Mitotic chromosome assembly is an essential preparatory step for accurate transmission of the genome during cell division. During the past decades, biochemical approaches have uncovered the molecular basis of mitotic chromosomes. For example, by using cell-free assays of frog egg extracts, the condensin I complex central for the chromosome assembly process was first identified, and its functions have been intensively studied. A list of chromosome-associated proteins has been almost completed, and it is now possible to reconstitute structures resembling mitotic chromosomes with a limited number of purified factors. In this review, I introduce how far we have come in understanding the mechanism of chromosome assembly using cell-free assays and reconstitution assays, and I discuss their potential applications to solve open questions. Full article
(This article belongs to the Special Issue Chromatin Unlimited)
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Conference Report
Clinical Epigenetics on the Baltic Coast
Epigenomes 2022, 6(3), 19; https://doi.org/10.3390/epigenomes6030019 - 20 Jul 2022
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Abstract
This report summarizes the proceedings of the inaugural Clinical Epigenetics Conference that was held in Szczecin, Poland, from 8 June 2022. With focus on epigenetic diseases whose causes, progression, and prognosis are associated with aberrant epigenomic alterations, the meeting was a timely forum [...] Read more.
This report summarizes the proceedings of the inaugural Clinical Epigenetics Conference that was held in Szczecin, Poland, from 8 June 2022. With focus on epigenetic diseases whose causes, progression, and prognosis are associated with aberrant epigenomic alterations, the meeting was a timely forum to discuss recent progress in this rapidly evolving field and consider avenues for converting experimental data into clinical reality that would be beneficial for patients. The wealth of the presented data was an impressive showcase of the enormous challenges faced by researchers in their quest for understanding the benefits and limitations of the available information in the medical context. A shared view among the participants was that merging the current state of knowledge with clinical applications will be promptly achieved. Full article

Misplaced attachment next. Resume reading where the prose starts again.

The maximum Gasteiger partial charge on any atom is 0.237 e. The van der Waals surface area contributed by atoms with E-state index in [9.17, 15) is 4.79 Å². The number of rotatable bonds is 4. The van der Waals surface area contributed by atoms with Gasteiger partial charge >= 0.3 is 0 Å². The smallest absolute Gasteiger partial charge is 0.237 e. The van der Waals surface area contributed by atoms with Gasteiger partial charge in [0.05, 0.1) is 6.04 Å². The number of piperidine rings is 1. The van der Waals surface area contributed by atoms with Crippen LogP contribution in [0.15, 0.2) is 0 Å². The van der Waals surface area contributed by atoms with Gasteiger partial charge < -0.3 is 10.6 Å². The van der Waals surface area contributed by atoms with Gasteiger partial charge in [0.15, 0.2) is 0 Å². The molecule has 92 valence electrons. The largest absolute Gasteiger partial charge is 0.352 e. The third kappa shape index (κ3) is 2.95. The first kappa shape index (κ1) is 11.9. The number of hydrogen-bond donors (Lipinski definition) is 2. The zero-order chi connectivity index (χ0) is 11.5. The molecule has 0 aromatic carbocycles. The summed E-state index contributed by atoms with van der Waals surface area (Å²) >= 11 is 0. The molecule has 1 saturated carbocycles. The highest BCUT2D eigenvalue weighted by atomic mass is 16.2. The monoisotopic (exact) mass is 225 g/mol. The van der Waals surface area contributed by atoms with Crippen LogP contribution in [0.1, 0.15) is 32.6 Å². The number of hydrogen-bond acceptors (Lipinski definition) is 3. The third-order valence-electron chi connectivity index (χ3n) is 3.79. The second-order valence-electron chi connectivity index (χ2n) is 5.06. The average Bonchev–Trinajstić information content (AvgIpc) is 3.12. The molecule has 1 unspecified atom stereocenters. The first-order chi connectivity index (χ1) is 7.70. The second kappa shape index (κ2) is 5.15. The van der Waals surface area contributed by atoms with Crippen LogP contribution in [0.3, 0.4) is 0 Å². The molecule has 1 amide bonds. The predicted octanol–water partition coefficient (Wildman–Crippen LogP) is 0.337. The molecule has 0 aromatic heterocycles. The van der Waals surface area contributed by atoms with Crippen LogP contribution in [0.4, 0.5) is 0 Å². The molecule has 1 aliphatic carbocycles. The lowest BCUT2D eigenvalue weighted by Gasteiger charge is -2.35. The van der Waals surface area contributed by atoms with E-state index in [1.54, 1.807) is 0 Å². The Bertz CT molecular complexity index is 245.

Editorial
Epidrugs: Toward Understanding and Treating Diverse Diseases
Epigenomes 2022, 6(3), 18; https://doi.org/10.3390/epigenomes6030018 - 12 Jul 2022
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Abstract
Epigenomic modifications are unique in the type and amount of chemical modification at each chromosomal location, can vary from cell to cell, and can be externally modulated by small molecules. In recent years, genome-wide epigenomic modifications have been revealed, and rapid progress has [...] Read more.
Epigenomic modifications are unique in the type and amount of chemical modification at each chromosomal location, can vary from cell to cell, and can be externally modulated by small molecules. In recent years, genome-wide epigenomic modifications have been revealed, and rapid progress has been made in the identification of proteins responsible for epigenomic modifications and in the development of compounds that regulate them. This Special Issue on “Epidrugs: Toward Understanding and Treating Diverse Diseases” aims to provide insights into various aspects of the biology and development of epigenome-regulating compounds. Full article
(This article belongs to the Special Issue Epidrugs: Toward Understanding and Treating Diverse Diseases)
Article
DNA Hypomethylation May Contribute to Metabolic Recovery of Frozen Wood Frog Brains
Epigenomes 2022, 6(3), 17; https://doi.org/10.3390/epigenomes6030017 - 12 Jul 2022
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Abstract
Transcriptional suppression is characteristic of extreme stress responses, speculated to preserve energetic resources in the maintenance of hypometabolism. In recent years, epigenetic regulation has become heavily implicated in stress adaptation of many animals, including supporting freeze tolerance of the wood frog (Rana [...] Read more.